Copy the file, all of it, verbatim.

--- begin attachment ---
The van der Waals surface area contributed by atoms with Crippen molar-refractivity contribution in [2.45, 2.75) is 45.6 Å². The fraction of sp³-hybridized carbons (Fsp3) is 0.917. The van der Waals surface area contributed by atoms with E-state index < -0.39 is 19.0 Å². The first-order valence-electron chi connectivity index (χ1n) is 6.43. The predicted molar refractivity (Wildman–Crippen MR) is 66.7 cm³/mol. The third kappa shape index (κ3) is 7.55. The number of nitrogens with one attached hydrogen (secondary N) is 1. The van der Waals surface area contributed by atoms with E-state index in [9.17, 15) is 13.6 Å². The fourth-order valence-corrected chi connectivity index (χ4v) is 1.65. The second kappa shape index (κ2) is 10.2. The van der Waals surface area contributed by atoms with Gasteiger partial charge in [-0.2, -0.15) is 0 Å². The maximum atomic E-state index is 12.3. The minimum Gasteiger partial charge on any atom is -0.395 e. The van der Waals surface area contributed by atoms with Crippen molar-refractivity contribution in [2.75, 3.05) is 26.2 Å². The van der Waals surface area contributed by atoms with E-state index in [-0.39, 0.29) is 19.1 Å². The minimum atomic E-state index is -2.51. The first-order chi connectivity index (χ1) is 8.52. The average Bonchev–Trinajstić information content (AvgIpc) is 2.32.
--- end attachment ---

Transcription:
The van der Waals surface area contributed by atoms with Crippen molar-refractivity contribution in [2.45, 2.75) is 45.6 Å². The fraction of sp³-hybridized carbons (Fsp3) is 0.917. The van der Waals surface area contributed by atoms with E-state index < -0.39 is 19.0 Å². The first-order valence-electron chi connectivity index (χ1n) is 6.43. The predicted molar refractivity (Wildman–Crippen MR) is 66.7 cm³/mol. The third kappa shape index (κ3) is 7.55. The number of nitrogens with one attached hydrogen (secondary N) is 1. The van der Waals surface area contributed by atoms with E-state index in [9.17, 15) is 13.6 Å². The fourth-order valence-corrected chi connectivity index (χ4v) is 1.65. The second kappa shape index (κ2) is 10.2. The van der Waals surface area contributed by atoms with Gasteiger partial charge in [-0.2, -0.15) is 0 Å². The maximum atomic E-state index is 12.3. The minimum Gasteiger partial charge on any atom is -0.395 e. The van der Waals surface area contributed by atoms with Crippen molar-refractivity contribution in [2.75, 3.05) is 26.2 Å². The van der Waals surface area contributed by atoms with E-state index in [-0.39, 0.29) is 19.1 Å². The minimum atomic E-state index is -2.51. The first-order chi connectivity index (χ1) is 8.52. The average Bonchev–Trinajstić information content (AvgIpc) is 2.32.